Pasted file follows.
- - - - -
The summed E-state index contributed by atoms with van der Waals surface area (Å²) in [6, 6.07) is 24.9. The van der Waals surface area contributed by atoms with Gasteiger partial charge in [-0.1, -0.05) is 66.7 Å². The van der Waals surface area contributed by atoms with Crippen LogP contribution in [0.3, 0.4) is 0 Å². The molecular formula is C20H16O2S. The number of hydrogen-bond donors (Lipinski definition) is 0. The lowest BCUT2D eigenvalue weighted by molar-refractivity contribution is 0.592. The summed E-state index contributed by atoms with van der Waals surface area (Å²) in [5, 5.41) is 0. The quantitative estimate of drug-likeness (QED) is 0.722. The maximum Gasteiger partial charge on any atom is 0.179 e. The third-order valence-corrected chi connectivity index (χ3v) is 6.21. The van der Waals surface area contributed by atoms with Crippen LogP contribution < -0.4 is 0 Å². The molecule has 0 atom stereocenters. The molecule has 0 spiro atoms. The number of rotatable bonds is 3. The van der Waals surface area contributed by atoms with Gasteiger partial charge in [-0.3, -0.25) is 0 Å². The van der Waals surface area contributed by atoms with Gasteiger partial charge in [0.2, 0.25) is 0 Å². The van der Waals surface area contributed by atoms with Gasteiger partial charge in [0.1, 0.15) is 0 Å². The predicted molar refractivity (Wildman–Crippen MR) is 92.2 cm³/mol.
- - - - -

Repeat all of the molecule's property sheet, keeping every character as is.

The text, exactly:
The summed E-state index contributed by atoms with van der Waals surface area (Å²) in [6, 6.07) is 24.9. The van der Waals surface area contributed by atoms with Gasteiger partial charge in [-0.1, -0.05) is 66.7 Å². The van der Waals surface area contributed by atoms with Crippen LogP contribution in [0.3, 0.4) is 0 Å². The molecular formula is C20H16O2S. The number of hydrogen-bond donors (Lipinski definition) is 0. The lowest BCUT2D eigenvalue weighted by molar-refractivity contribution is 0.592. The summed E-state index contributed by atoms with van der Waals surface area (Å²) in [5, 5.41) is 0. The quantitative estimate of drug-likeness (QED) is 0.722. The maximum Gasteiger partial charge on any atom is 0.179 e. The third-order valence-corrected chi connectivity index (χ3v) is 6.21. The van der Waals surface area contributed by atoms with Crippen LogP contribution < -0.4 is 0 Å². The molecule has 0 atom stereocenters. The molecule has 0 spiro atoms. The number of rotatable bonds is 3. The van der Waals surface area contributed by atoms with Gasteiger partial charge in [-0.3, -0.25) is 0 Å². The van der Waals surface area contributed by atoms with Gasteiger partial charge in [0.2, 0.25) is 0 Å². The van der Waals surface area contributed by atoms with Gasteiger partial charge in [0.1, 0.15) is 0 Å². The predicted molar refractivity (Wildman–Crippen MR) is 92.2 cm³/mol.